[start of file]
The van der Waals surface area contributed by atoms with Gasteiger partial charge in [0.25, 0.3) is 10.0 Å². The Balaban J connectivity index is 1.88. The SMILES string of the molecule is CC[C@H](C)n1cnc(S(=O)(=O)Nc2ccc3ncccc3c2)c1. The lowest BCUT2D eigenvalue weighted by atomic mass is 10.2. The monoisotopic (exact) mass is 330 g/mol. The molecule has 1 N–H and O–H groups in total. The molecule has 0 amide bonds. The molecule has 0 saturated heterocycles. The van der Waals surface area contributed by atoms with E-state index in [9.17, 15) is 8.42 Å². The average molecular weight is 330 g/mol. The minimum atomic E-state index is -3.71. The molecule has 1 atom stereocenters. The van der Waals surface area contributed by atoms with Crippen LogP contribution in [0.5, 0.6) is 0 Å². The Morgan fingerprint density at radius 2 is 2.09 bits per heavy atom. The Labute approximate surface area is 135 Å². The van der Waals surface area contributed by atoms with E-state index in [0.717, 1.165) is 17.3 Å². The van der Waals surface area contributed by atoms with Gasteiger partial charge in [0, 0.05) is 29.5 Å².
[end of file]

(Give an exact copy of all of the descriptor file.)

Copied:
The van der Waals surface area contributed by atoms with Gasteiger partial charge in [0.25, 0.3) is 10.0 Å². The Balaban J connectivity index is 1.88. The SMILES string of the molecule is CC[C@H](C)n1cnc(S(=O)(=O)Nc2ccc3ncccc3c2)c1. The lowest BCUT2D eigenvalue weighted by atomic mass is 10.2. The monoisotopic (exact) mass is 330 g/mol. The molecule has 1 N–H and O–H groups in total. The molecule has 0 amide bonds. The molecule has 0 saturated heterocycles. The van der Waals surface area contributed by atoms with E-state index in [9.17, 15) is 8.42 Å². The average molecular weight is 330 g/mol. The minimum atomic E-state index is -3.71. The molecule has 1 atom stereocenters. The van der Waals surface area contributed by atoms with Crippen LogP contribution in [0.5, 0.6) is 0 Å². The Morgan fingerprint density at radius 2 is 2.09 bits per heavy atom. The Labute approximate surface area is 135 Å². The van der Waals surface area contributed by atoms with E-state index in [0.717, 1.165) is 17.3 Å². The van der Waals surface area contributed by atoms with Gasteiger partial charge in [0, 0.05) is 29.5 Å².